11.
FASEB J ; 32(3): 1537-1549, 2018 03.
Artigo em Inglês | MEDLINE | ID: mdl-29146734

RESUMO

Establishment of an in vivo small animal model of human tumor and human immune system interaction would enable preclinical investigations into the mechanisms underlying cancer immunotherapy. To this end, nonobese diabetic (NOD).Cg- PrkdcscidIL2rgtm1Wjl/Sz (null; NSG) mice were transplanted with human (h)CD34+ hematopoietic progenitor and stem cells, which leads to the development of human hematopoietic and immune systems [humanized NSG (HuNSG)]. HuNSG mice received human leukocyte antigen partially matched tumor implants from patient-derived xenografts [PDX; non-small cell lung cancer (NSCLC), sarcoma, bladder cancer, and triple-negative breast cancer (TNBC)] or from a TNBC cell line-derived xenograft (CDX). Tumor growth curves were similar in HuNSG compared with nonhuman immune-engrafted NSG mice. Treatment with pembrolizumab, which targets programmed cell death protein 1, produced significant growth inhibition in both CDX and PDX tumors in HuNSG but not in NSG mice. Finally, inhibition of tumor growth was dependent on hCD8+ T cells, as demonstrated by antibody-mediated depletion. Thus, tumor-bearing HuNSG mice may represent an important, new model for preclinical immunotherapy research.-Wang, M., Yao, L.-C., Cheng, M., Cai, D., Martinek, J., Pan, C.-X., Shi, W., Ma, A.-H., De Vere White, R. W., Airhart, S., Liu, E. T., Banchereau, J., Brehm, M. A., Greiner, D. L., Shultz, L. D., Palucka, K., Keck, J. G. Humanized mice in studying efficacy and mechanisms of PD-1-targeted cancer immunotherapy.


Assuntos
Anticorpos Monoclonais Humanizados/farmacologia , Linfócitos T CD8-Positivos/imunologia , Imunidade Celular/efeitos dos fármacos , Imunoterapia , Neoplasias/terapia , Receptor de Morte Celular Programada 1/imunologia , Animais , Linfócitos T CD8-Positivos/patologia , Linhagem Celular Tumoral , Feminino , Humanos , Camundongos , Camundongos Endogâmicos NOD , Neoplasias/imunologia , Neoplasias/patologia , Ensaios Antitumorais Modelo de Xenoenxerto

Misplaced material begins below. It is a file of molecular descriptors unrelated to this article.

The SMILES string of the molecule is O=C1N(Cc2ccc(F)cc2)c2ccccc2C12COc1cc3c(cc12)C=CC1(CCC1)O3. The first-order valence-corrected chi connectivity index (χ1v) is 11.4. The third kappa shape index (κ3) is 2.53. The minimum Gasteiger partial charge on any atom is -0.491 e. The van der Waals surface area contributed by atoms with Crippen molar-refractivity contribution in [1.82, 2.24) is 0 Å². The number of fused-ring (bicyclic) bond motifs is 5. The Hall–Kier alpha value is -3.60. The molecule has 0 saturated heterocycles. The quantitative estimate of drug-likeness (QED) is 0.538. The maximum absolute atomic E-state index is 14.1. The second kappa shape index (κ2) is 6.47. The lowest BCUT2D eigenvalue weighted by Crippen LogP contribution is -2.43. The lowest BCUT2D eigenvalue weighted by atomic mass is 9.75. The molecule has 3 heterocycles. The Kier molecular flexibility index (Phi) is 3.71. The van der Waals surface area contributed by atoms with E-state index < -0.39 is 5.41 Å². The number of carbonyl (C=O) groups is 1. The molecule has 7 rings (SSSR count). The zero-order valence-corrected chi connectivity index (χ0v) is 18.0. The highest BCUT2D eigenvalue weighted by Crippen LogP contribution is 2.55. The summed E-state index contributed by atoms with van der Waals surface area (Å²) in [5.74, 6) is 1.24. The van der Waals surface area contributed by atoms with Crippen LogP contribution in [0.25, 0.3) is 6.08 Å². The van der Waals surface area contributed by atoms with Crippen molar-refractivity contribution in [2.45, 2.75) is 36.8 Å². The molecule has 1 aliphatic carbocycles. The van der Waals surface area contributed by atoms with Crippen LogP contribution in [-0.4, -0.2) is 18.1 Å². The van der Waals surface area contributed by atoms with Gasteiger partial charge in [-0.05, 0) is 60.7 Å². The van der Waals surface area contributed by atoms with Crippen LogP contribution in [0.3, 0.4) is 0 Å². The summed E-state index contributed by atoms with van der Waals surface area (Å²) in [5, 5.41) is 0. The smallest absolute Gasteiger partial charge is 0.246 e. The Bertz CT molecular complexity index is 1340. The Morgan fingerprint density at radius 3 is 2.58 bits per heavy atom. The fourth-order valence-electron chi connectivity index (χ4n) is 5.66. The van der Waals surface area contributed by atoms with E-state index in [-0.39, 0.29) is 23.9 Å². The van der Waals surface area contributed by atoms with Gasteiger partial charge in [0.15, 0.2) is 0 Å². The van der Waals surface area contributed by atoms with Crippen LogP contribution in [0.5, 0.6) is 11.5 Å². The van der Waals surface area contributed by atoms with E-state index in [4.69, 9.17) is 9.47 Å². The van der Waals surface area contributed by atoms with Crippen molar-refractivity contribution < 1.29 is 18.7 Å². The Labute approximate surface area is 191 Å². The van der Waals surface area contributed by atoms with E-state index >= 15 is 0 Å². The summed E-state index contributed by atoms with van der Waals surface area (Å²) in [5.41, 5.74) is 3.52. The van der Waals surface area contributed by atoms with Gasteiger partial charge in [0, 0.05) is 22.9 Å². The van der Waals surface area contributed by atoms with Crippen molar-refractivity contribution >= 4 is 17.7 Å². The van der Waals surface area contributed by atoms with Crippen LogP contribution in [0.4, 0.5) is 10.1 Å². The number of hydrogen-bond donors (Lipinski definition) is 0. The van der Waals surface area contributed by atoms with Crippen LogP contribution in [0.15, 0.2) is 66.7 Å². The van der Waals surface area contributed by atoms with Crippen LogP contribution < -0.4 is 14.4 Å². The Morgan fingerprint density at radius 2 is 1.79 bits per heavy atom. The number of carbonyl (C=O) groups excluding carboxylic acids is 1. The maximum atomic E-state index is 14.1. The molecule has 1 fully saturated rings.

12.
Mol Ther ; 25(11): 2477-2489, 2017 11 01.
Artigo em Inglês | MEDLINE | ID: mdl-29032169

RESUMO

Hepatocytes represent an important target for gene therapy and editing of single-gene disorders. In α-1 antitrypsin (AAT) deficiency, one missense mutation results in impaired secretion of AAT. In most patients, lung damage occurs due to a lack of AAT-mediated protection of lung elastin from neutrophil elastase. In some patients, accumulation of misfolded PiZ mutant AAT protein triggers hepatocyte injury, leading to inflammation and cirrhosis. We hypothesized that correcting the Z mutant defect in hepatocytes would confer a selective advantage for repopulation of hepatocytes within an intact liver. A human PiZ allele was crossed onto an immune-deficient (NSG) strain to create a recipient strain (NSG-PiZ) for human hepatocyte xenotransplantation. Results indicate that NSG-PiZ recipients support heightened engraftment of normal human primary hepatocytes as compared with NSG recipients. This model can therefore be used to test hepatocyte cell therapies for AATD, but more broadly it serves as a simple, highly reproducible liver xenograft model. Finally, a promoterless adeno-associated virus (AAV) vector, expressing a wild-type AAT and a synthetic miRNA to silence the endogenous allele, was integrated into the albumin locus. This gene-editing approach leads to a selective advantage of edited hepatocytes, by silencing the mutant protein and augmenting normal AAT production, and improvement of the liver pathology.


Assuntos
Dependovirus/genética , Terapia Genética/métodos , Hepatócitos/transplante , Transgenes , Deficiência de alfa 1-Antitripsina/terapia , alfa 1-Antitripsina/genética , Animais , Dependovirus/metabolismo , Modelos Animais de Doenças , Edição de Genes , Expressão Gênica , Inativação Gênica , Vetores Genéticos/química , Vetores Genéticos/metabolismo , Sobrevivência de Enxerto , Hepatócitos/enzimologia , Hepatócitos/patologia , Humanos , Masculino , Camundongos , Camundongos Endogâmicos NOD , MicroRNAs/genética , MicroRNAs/metabolismo , Mutação , Transplante Heterólogo , alfa 1-Antitripsina/metabolismo , Deficiência de alfa 1-Antitripsina/enzimologia , Deficiência de alfa 1-Antitripsina/genética , Deficiência de alfa 1-Antitripsina/patologia
13.
J Clin Invest ; 127(10): 3835-3844, 2017 Oct 02.
Artigo em Inglês | MEDLINE | ID: mdl-28920919

RESUMO